Predocs become mentors to dental assisting students
Who were these teenagers? Alexandra Bassett, D14, first noticed them on the postgraduate floor at One Kneeland, where they were quietly lending a hand with suction or passing along instruments during procedures. She knew they were dental assisting students who showed up regularly but without much fanfare. Curious, and not particularly shy, Bassett struck up a conversation with them, and discovered they all went to Madison Park, a technical vocational high school in Boston. They were also full of questions: about Tufts, about dentistry, about careers, about applying to college, about everything.
“We ended up just going to a room and talking,” Bassett says. “They were just on the edge of their seats about what I was saying.”
So last year, when Bassett was awarded an Albert Schweitzer Fellowship for a community service project, she knew just what she wanted to do. She started a mentoring program that teams each Madison Park student with a Tufts dental student, someone who can answer their questions about dentistry and career opportunities after high school. In return, the dental students get a chance to hone the leadership and support skills they will need in their careers, when they’ll be working elbow-to-elbow with dental assistants, hygienists and other members of the dental care team.
The mentoring program builds on Tufts’ 18-year partnership with Madison Park. That relationship was the brainchild of Ruby Elder-Bush, who graduated from Tufts’ former dental assisting program in 1971 and later became a hygienist. When she began teaching dental assisting at Madison Park in 1993, she remembered her great experience at Tufts and knew it would be a good place for her students to do clinical rotations. So twice a week, she escorts about eight students to the Tufts dental clinics, where they don gowns and masks and help with patient care.
When Bassett suggested a mentoring program, Elder-Bush welcomed the chance to get her students more connected to the dental students.
The plan is for each high school student to work with the same dental student on each visit so they can develop a rapport. Previously, the assisting students would work with whichever dental students they were assigned to that day. There have also been luncheons where the high schoolers and their mentors can talk informally.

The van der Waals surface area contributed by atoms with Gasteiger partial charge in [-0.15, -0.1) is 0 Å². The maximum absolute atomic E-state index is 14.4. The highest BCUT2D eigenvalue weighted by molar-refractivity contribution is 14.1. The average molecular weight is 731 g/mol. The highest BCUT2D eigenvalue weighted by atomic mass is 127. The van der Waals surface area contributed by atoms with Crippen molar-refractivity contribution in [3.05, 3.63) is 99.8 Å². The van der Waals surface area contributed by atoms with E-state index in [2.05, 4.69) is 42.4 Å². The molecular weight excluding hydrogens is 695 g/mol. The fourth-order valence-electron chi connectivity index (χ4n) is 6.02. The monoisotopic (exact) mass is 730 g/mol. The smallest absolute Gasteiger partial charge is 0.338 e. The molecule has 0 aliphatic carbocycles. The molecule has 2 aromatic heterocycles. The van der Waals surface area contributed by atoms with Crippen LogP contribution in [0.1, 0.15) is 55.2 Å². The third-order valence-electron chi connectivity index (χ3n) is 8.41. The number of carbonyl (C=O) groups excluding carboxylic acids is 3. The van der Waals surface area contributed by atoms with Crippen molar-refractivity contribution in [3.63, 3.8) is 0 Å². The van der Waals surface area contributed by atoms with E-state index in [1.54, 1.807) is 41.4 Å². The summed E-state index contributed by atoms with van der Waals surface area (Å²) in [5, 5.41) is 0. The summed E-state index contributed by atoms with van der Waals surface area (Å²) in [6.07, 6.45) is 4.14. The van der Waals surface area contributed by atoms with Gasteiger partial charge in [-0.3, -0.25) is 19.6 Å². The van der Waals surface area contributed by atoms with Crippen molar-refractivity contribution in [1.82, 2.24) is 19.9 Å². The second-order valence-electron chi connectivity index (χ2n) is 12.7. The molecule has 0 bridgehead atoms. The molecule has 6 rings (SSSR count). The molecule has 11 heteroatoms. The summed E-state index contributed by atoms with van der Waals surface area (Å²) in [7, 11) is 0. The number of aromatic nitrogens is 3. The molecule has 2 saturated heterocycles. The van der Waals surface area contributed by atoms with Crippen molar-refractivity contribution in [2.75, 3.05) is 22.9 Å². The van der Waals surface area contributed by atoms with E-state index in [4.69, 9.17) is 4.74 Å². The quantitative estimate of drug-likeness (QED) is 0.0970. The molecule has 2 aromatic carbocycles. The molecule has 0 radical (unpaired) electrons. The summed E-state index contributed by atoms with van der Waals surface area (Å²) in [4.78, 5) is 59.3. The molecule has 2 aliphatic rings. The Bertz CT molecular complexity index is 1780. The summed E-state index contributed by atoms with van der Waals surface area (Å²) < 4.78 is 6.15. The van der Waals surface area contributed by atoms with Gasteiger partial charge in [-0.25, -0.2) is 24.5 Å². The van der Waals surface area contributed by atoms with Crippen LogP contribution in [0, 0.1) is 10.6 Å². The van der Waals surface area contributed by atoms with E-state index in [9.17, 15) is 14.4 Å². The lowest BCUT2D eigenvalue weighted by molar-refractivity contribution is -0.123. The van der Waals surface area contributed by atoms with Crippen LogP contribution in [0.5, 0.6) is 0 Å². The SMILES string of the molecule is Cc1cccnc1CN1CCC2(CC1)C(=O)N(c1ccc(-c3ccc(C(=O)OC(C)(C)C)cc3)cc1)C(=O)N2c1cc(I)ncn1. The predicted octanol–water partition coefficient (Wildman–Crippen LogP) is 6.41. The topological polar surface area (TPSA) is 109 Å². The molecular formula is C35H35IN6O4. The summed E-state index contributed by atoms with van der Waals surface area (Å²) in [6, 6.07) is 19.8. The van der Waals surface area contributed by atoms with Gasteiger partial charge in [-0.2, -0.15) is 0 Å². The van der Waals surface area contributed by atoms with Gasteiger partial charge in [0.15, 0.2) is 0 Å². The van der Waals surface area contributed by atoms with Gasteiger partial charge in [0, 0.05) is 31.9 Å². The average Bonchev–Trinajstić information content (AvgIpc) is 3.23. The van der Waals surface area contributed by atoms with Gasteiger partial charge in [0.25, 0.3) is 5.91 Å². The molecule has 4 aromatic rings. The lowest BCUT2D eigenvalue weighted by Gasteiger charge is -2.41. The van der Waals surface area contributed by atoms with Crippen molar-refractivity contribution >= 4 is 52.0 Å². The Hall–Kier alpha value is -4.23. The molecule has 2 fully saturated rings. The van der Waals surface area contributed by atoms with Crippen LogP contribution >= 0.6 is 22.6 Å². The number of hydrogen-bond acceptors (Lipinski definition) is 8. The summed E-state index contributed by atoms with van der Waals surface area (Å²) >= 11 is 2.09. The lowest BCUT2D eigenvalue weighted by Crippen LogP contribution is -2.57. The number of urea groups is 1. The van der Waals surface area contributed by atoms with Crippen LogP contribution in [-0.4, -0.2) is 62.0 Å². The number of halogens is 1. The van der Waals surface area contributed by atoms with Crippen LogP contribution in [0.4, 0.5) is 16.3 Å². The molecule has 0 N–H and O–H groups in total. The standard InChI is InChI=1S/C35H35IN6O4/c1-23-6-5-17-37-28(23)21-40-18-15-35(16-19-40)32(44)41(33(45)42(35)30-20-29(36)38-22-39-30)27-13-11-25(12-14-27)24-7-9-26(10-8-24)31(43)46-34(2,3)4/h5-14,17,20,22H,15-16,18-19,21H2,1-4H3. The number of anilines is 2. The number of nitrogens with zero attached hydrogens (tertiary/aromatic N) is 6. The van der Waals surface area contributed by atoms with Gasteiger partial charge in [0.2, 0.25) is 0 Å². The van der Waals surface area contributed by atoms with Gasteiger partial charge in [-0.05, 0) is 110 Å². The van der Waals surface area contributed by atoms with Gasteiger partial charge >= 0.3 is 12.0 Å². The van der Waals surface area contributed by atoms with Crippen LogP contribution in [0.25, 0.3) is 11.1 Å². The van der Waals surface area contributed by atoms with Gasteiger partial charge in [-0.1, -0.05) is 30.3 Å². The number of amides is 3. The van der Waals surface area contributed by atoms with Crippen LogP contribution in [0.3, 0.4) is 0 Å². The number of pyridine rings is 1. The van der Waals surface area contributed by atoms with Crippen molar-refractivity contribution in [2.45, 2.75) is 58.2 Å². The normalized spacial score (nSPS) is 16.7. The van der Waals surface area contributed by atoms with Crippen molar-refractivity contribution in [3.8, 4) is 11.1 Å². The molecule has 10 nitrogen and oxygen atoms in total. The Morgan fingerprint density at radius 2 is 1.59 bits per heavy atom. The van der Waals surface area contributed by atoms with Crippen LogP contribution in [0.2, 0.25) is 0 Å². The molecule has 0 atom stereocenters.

When Bassett sent out an email to the Tufts students asking for volunteers, she quickly had 70 “I’m interested!” replies. But only a core group was selected as mentors.
Bassett hopes the mentors will encourage their high school partners to work hard and take risks, whatever career path they decide to take. She advised one student who was wondering what she would need to do to apply to a particular college that she should call the school and ask certain questions. “She said, ‘I can’t do that; it’s so embarrassing,’ ” Bassett says. “But that’s what you need to do. You need to put yourself out on a limb.”
Connecting with Teens
Bassett knows more than a little about the high school mentality. After college, she spent a year as a Phoenix AmeriCorps Urban Fellow at a charter school in Chelsea, Mass., that targets former dropouts, previously truant students, teenage parents and recent immigrants. She taught, tutored and counseled students, doing whatever was needed to help them succeed in school.
“I knew I wanted to do something for one year that would help others,” Bassett explains. “I don’t come from a medical family, but I do come from a teacher family. I knew teaching was an accessible way to do it.”
Assistant Professor Natalie Hagel, who has been Bassett’s faculty mentor at Tufts and is also the lead mentor for the Madison Park program, says it made perfect sense that Bassett would be drawn to the high school students.
“She loves this age group,” says Hagel.
Most of the Madison Park students are still figuring out what they will do after high school. While some plan to go into dental assisting, others are looking beyond, to hygiene or orthodontics, or to completely different fields, such as criminal justice.
Tatyana Nembhard, 18, a senior at Madison Park, is attracted to careers in health care. “You are helping people. You really get to know people, to build a connection with them, like I’ve seen here,” she says of the Tufts dental clinics. “I like it.”
Later, Bassett explains, “We’re not trying to sell dentistry. We’re trying to sell being happy with what you are doing.”
Bassett and Elder-Bush are making other tweaks to the dental assisting program. They developed a “reflections” worksheet that Madison Park students can use while they work to check off what procedures they helped on, a crown impression or bridge prep, for example, and jot down any dental jargon they didn’t understand. There is also a spot to “give advice to the student dentist about how they worked with you.”
Not every dental student is comfortable having a third person there while they treat a patient, Elder-Bush says. “But this is something that they have to get used to. This is what they will do once they graduate and they start their own practice. They will have staff; they will have assistants. We’re hoping this is a nice exchange for us.”
Bassett has worked hard to ensure the program will continue once she graduates. In addition to the Albert Schweitzer Foundation, she sought support from Tufts’ Tisch College Fund for Civic Engagement, which has provided money for the luncheons, guidance for her and a training session for the dental students about how to be reliable mentors. She encouraged students in the Tufts chapter of the American Association of Public Health Dentistry Club to take on the mentoring program as an ongoing project. Several D15 students are now involved, which will help ensure continuity.